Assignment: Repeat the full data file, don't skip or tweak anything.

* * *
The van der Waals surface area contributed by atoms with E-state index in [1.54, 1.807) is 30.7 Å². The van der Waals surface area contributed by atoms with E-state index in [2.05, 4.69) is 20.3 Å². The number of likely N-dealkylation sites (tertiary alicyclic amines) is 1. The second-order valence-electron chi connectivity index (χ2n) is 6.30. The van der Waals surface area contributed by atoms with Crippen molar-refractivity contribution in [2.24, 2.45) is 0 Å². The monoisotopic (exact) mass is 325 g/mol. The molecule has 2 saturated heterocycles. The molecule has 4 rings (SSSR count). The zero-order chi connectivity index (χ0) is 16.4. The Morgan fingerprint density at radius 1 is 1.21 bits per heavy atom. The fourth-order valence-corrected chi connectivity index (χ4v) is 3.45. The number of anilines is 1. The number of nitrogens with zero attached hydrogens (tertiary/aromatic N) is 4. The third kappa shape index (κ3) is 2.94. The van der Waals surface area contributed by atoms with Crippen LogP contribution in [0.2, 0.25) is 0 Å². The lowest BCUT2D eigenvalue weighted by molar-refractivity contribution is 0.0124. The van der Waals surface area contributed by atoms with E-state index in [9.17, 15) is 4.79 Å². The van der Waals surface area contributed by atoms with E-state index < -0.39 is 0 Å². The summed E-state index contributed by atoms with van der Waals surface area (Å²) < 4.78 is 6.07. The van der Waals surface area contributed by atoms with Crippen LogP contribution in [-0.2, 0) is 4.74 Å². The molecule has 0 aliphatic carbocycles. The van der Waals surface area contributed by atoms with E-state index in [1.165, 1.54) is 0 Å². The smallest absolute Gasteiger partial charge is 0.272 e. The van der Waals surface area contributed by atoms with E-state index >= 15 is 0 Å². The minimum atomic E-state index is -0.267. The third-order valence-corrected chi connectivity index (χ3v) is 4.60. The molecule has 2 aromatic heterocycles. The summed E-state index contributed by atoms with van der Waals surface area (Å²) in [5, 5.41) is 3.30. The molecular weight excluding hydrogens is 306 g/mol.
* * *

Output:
The van der Waals surface area contributed by atoms with E-state index in [1.54, 1.807) is 30.7 Å². The van der Waals surface area contributed by atoms with E-state index in [2.05, 4.69) is 20.3 Å². The number of likely N-dealkylation sites (tertiary alicyclic amines) is 1. The second-order valence-electron chi connectivity index (χ2n) is 6.30. The van der Waals surface area contributed by atoms with Crippen molar-refractivity contribution in [2.24, 2.45) is 0 Å². The monoisotopic (exact) mass is 325 g/mol. The molecule has 2 saturated heterocycles. The molecule has 4 rings (SSSR count). The zero-order chi connectivity index (χ0) is 16.4. The Morgan fingerprint density at radius 1 is 1.21 bits per heavy atom. The fourth-order valence-corrected chi connectivity index (χ4v) is 3.45. The number of anilines is 1. The number of nitrogens with zero attached hydrogens (tertiary/aromatic N) is 4. The third kappa shape index (κ3) is 2.94. The van der Waals surface area contributed by atoms with Crippen LogP contribution in [0.2, 0.25) is 0 Å². The lowest BCUT2D eigenvalue weighted by molar-refractivity contribution is 0.0124. The van der Waals surface area contributed by atoms with E-state index in [9.17, 15) is 4.79 Å². The van der Waals surface area contributed by atoms with E-state index < -0.39 is 0 Å². The summed E-state index contributed by atoms with van der Waals surface area (Å²) < 4.78 is 6.07. The van der Waals surface area contributed by atoms with Crippen LogP contribution in [-0.2, 0) is 4.74 Å². The molecule has 0 aliphatic carbocycles. The van der Waals surface area contributed by atoms with E-state index in [1.165, 1.54) is 0 Å². The smallest absolute Gasteiger partial charge is 0.272 e. The van der Waals surface area contributed by atoms with E-state index >= 15 is 0 Å². The minimum atomic E-state index is -0.267. The third-order valence-corrected chi connectivity index (χ3v) is 4.60. The molecule has 2 aromatic heterocycles. The summed E-state index contributed by atoms with van der Waals surface area (Å²) in [5, 5.41) is 3.30. The molecular weight excluding hydrogens is 306 g/mol.